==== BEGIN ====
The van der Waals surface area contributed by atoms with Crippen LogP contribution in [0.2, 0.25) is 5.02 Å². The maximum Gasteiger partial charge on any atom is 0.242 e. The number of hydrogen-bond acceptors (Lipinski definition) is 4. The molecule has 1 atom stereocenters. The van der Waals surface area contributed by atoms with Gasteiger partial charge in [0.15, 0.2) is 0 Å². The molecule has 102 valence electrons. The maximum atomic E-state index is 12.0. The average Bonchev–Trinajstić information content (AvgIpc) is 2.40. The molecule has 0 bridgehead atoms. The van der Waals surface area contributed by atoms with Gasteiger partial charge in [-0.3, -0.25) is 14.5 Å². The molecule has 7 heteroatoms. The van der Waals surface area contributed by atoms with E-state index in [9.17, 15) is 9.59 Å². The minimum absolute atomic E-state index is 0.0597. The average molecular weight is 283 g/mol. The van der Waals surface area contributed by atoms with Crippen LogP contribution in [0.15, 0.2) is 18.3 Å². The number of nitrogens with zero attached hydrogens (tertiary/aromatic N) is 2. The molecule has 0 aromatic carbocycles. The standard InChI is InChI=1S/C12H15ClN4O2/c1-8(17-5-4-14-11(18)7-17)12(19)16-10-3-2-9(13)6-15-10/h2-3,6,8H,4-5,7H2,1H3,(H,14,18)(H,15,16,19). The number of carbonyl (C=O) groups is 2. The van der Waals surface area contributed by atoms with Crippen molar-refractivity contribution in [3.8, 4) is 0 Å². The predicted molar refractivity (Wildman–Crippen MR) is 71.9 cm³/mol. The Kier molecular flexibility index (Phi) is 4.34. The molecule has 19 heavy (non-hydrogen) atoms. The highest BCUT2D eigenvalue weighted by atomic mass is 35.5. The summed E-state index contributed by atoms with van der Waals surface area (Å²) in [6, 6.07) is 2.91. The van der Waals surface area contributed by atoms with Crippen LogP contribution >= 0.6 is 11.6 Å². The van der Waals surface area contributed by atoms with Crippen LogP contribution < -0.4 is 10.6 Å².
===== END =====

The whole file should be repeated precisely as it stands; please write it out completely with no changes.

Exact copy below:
The van der Waals surface area contributed by atoms with Crippen LogP contribution in [0.2, 0.25) is 5.02 Å². The maximum Gasteiger partial charge on any atom is 0.242 e. The number of hydrogen-bond acceptors (Lipinski definition) is 4. The molecule has 1 atom stereocenters. The van der Waals surface area contributed by atoms with Gasteiger partial charge in [0.15, 0.2) is 0 Å². The molecule has 102 valence electrons. The maximum atomic E-state index is 12.0. The average Bonchev–Trinajstić information content (AvgIpc) is 2.40. The molecule has 0 bridgehead atoms. The van der Waals surface area contributed by atoms with Gasteiger partial charge in [-0.3, -0.25) is 14.5 Å². The molecule has 7 heteroatoms. The van der Waals surface area contributed by atoms with E-state index in [9.17, 15) is 9.59 Å². The minimum absolute atomic E-state index is 0.0597. The average molecular weight is 283 g/mol. The van der Waals surface area contributed by atoms with Crippen LogP contribution in [0.15, 0.2) is 18.3 Å². The number of nitrogens with zero attached hydrogens (tertiary/aromatic N) is 2. The molecule has 0 aromatic carbocycles. The standard InChI is InChI=1S/C12H15ClN4O2/c1-8(17-5-4-14-11(18)7-17)12(19)16-10-3-2-9(13)6-15-10/h2-3,6,8H,4-5,7H2,1H3,(H,14,18)(H,15,16,19). The number of carbonyl (C=O) groups is 2. The van der Waals surface area contributed by atoms with Crippen molar-refractivity contribution in [3.8, 4) is 0 Å². The predicted molar refractivity (Wildman–Crippen MR) is 71.9 cm³/mol. The Kier molecular flexibility index (Phi) is 4.34. The molecule has 19 heavy (non-hydrogen) atoms. The highest BCUT2D eigenvalue weighted by atomic mass is 35.5. The summed E-state index contributed by atoms with van der Waals surface area (Å²) in [6, 6.07) is 2.91. The van der Waals surface area contributed by atoms with Crippen LogP contribution >= 0.6 is 11.6 Å². The van der Waals surface area contributed by atoms with Crippen LogP contribution < -0.4 is 10.6 Å².